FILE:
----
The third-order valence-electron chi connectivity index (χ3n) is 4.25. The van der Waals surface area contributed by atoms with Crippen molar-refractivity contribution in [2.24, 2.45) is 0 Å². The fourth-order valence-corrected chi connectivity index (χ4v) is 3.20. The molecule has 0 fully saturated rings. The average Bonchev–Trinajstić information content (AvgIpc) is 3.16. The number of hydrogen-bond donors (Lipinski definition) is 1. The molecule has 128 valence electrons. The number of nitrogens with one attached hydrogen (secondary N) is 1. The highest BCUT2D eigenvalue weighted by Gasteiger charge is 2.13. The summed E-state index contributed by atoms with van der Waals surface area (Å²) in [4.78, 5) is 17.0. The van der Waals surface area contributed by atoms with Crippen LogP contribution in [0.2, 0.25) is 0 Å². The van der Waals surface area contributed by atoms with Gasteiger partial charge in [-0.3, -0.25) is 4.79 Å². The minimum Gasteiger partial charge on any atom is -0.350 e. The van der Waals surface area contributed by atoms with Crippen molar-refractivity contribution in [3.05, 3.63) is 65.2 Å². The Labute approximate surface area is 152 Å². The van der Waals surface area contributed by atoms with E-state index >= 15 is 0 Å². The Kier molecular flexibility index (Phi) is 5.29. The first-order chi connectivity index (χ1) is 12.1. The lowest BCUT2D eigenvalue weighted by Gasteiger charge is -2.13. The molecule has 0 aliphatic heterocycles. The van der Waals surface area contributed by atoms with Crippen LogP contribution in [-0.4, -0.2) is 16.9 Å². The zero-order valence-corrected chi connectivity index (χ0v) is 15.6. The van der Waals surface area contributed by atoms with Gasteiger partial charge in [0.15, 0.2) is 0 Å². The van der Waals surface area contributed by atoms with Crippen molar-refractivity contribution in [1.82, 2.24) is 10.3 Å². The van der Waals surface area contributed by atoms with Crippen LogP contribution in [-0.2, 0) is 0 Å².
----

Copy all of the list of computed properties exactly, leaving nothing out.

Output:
The third-order valence-electron chi connectivity index (χ3n) is 4.25. The van der Waals surface area contributed by atoms with Crippen molar-refractivity contribution in [2.24, 2.45) is 0 Å². The fourth-order valence-corrected chi connectivity index (χ4v) is 3.20. The molecule has 0 fully saturated rings. The average Bonchev–Trinajstić information content (AvgIpc) is 3.16. The number of hydrogen-bond donors (Lipinski definition) is 1. The molecule has 128 valence electrons. The number of nitrogens with one attached hydrogen (secondary N) is 1. The highest BCUT2D eigenvalue weighted by Gasteiger charge is 2.13. The summed E-state index contributed by atoms with van der Waals surface area (Å²) in [4.78, 5) is 17.0. The van der Waals surface area contributed by atoms with Crippen LogP contribution in [0.2, 0.25) is 0 Å². The van der Waals surface area contributed by atoms with Gasteiger partial charge in [-0.3, -0.25) is 4.79 Å². The minimum Gasteiger partial charge on any atom is -0.350 e. The van der Waals surface area contributed by atoms with Crippen molar-refractivity contribution in [3.05, 3.63) is 65.2 Å². The Labute approximate surface area is 152 Å². The van der Waals surface area contributed by atoms with E-state index >= 15 is 0 Å². The Kier molecular flexibility index (Phi) is 5.29. The first-order chi connectivity index (χ1) is 12.1. The lowest BCUT2D eigenvalue weighted by Gasteiger charge is -2.13. The molecule has 0 aliphatic heterocycles. The van der Waals surface area contributed by atoms with Crippen LogP contribution in [-0.4, -0.2) is 16.9 Å². The zero-order valence-corrected chi connectivity index (χ0v) is 15.6. The van der Waals surface area contributed by atoms with Gasteiger partial charge in [0.15, 0.2) is 0 Å². The van der Waals surface area contributed by atoms with Crippen molar-refractivity contribution in [1.82, 2.24) is 10.3 Å². The van der Waals surface area contributed by atoms with Crippen LogP contribution in [-0.2, 0) is 0 Å².